Endless Sands of Time
– Kary Stewart
Four generations of Sahrawi women cope with conflict and exile.
In the Boujdour Sahrawi Refugee Camp, 30 kilometers from Tindouf in southwest Algeria in August 2021 Nanaha Bachri remembers her grandmother Mariam’s story of the day in 1975 when she fled from her home in the Western Sahara town of Bir Magran:
They had heard on the radio that some towns in the country were being bombed, but despite that a neighbour wanted to celebrate the birth of her first son. She had slaughtered a goat and invited their friends to eat with them. During the feast, a messenger arrived at the house very agitated. He announced that bombs were approaching and that the men were going to war. He then gave my grandmother some money which my grandfather had sent – and told her to get their children to safety. Nanaha’s paternal grandparents had six children - two boys and four girls. The youngest boy was still nursing, so Mariam wrapped him in a cloth and ran out into the street. She grabbed what food and water she could, and then sprinted – children in tow – to the trucks that would take people to safety.
By the time she reached them, however, every truck was crammed to bursting with frantic women and children, scrambling over one another to stay inside.
Mariam and others who had not been able to escape in the trucks huddled desperately under trees and or next to rocks, praying and shaking in abject fear as the sound of the planes came closer. When they arrived (“like a plague of locusts”), the napalm bombs began to drop.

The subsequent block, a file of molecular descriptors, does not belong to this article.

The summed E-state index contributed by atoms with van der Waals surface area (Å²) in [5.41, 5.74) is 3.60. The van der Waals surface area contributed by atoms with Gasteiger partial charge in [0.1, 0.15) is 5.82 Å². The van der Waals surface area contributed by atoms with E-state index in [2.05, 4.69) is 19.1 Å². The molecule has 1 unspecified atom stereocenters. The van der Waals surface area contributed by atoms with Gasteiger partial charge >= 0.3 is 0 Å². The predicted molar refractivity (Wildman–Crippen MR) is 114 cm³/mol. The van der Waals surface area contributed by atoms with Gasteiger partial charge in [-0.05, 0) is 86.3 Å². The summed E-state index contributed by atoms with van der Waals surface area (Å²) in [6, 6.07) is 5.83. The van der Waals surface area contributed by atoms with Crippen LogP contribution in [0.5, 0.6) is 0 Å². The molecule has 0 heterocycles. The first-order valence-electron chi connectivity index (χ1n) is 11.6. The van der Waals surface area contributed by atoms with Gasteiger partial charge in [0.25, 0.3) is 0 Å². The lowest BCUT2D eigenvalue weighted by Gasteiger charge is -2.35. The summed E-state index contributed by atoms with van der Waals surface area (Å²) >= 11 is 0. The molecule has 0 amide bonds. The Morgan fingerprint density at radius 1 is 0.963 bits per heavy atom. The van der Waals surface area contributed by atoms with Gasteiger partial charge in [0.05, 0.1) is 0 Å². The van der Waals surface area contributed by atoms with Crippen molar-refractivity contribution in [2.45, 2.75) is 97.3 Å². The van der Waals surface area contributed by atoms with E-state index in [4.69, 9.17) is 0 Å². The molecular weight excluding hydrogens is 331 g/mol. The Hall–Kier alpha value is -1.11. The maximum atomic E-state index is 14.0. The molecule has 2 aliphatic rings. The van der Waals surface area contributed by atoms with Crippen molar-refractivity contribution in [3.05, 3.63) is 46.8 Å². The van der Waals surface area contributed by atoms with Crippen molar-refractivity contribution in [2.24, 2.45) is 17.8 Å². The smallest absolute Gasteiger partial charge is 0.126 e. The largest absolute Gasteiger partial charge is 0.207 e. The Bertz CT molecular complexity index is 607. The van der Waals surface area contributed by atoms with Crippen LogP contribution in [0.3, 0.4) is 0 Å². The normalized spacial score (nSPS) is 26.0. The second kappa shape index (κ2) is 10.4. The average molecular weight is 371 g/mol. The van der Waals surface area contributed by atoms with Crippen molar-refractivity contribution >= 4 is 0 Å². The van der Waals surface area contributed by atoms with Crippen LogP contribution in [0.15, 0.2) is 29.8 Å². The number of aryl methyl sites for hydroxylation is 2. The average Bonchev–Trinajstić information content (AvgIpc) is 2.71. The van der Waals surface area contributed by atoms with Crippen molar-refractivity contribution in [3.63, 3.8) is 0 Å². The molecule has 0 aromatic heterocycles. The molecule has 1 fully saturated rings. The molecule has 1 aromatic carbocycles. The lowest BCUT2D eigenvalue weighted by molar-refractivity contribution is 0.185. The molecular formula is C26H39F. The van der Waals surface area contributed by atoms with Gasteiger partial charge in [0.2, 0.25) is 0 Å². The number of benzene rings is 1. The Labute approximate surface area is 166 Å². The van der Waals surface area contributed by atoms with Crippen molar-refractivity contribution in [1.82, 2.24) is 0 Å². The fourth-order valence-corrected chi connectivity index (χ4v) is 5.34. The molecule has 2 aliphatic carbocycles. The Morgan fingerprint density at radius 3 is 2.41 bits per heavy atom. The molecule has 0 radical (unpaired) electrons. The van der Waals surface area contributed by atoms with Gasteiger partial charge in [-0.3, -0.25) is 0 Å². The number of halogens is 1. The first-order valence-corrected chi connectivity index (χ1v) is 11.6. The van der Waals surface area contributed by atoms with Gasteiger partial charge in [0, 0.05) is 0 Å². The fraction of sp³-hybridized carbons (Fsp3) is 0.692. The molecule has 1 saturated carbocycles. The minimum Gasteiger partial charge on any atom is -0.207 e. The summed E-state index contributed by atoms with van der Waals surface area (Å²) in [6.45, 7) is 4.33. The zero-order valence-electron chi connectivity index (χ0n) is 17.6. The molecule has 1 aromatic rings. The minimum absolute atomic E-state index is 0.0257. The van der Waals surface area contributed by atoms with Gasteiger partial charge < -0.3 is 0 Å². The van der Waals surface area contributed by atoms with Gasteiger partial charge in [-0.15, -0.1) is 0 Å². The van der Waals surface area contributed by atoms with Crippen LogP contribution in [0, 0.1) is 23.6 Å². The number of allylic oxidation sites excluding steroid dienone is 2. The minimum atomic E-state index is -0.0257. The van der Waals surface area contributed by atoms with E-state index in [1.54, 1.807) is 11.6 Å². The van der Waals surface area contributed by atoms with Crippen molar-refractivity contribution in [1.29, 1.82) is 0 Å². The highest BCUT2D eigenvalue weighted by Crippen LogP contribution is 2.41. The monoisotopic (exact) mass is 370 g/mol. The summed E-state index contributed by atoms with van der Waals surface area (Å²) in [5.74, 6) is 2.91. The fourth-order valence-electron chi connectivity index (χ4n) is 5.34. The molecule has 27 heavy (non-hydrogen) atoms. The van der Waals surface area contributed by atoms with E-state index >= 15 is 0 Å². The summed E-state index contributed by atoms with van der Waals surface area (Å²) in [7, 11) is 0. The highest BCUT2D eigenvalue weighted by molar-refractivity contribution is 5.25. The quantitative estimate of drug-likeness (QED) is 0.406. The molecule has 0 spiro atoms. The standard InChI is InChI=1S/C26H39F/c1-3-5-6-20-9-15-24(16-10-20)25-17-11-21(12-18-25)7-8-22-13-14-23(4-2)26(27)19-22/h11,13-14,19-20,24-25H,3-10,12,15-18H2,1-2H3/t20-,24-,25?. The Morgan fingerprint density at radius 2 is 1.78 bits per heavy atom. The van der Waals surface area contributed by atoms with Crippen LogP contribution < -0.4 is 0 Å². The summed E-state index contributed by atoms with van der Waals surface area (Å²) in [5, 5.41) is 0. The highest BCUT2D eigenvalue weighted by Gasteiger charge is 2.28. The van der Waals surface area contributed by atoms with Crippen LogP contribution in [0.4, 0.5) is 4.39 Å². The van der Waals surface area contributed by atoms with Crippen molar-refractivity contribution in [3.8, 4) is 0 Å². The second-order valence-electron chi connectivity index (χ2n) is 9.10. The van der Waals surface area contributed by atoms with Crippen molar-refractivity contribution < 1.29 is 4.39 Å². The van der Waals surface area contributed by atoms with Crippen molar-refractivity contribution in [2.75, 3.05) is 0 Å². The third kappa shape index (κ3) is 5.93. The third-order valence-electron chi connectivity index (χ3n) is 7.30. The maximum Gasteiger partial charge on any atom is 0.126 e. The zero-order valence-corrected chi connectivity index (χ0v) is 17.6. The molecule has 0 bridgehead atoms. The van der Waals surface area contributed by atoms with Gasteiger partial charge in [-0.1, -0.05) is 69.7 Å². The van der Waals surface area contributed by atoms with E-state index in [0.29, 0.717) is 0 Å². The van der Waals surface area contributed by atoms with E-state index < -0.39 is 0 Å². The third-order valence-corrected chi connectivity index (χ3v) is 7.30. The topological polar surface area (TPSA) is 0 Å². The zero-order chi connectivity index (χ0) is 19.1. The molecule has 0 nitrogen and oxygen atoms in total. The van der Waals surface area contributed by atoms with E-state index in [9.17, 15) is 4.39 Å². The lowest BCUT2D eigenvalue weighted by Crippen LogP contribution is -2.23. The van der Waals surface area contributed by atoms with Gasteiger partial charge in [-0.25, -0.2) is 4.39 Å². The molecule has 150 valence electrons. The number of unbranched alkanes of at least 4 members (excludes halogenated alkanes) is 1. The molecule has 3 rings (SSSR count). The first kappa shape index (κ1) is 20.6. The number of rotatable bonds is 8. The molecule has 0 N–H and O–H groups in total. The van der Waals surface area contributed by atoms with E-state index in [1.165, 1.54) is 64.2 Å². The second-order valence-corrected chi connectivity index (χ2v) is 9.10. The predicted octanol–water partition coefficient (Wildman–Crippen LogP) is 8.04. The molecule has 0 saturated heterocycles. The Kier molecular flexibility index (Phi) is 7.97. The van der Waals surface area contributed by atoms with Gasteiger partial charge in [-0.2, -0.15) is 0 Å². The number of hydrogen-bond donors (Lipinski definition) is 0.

Today, Nanaha recalls her late grandmother’s relation of this tale – and her own response to it. “She always cried a lot,” she says, "and it made me cry too. She told me how everyone was screaming, and how she saw babies being burned, [and] women losing their feet and hands as they ran."
“She always cried a lot,” she says, "and it made me cry too. She told me how everyone was screaming, and how she saw babies being burned, [and] women losing their feet and hands as they ran."
“She would close her eyes,” Nanaha continues, “and when she opened them again, she would see people split in half: the brains, the bones, the flesh. The sand was a sea of red blood and there was a terrible smell of burning meat.”Mariam tried to look for her neighbours but couldn’t find them. A badly wounded woman asked Nanaha’s grandmother to look after her five-year-old girl and then died. The little girl begged her not to leave her mother behind.
Someone whistled and beckoned them to safety. Mariam counted her children and then told them to follow her as she crawled away from the scene. When they arrived at the hideout, she checked on her children again.
Agila, the youngest of her girls, the child that she had been holding by the hand, was missing.“My grandmother went crazy and started running back towards the bombing,” Nanaha continues “She could not understand how her child was not with her. People were telling her to think of the other five children and trying to stop her.”Eventually a soldier went back to search for the missing child. All he could see was an indistinguishable mass of black and charred bodies. He returned with news that there was no one left alive.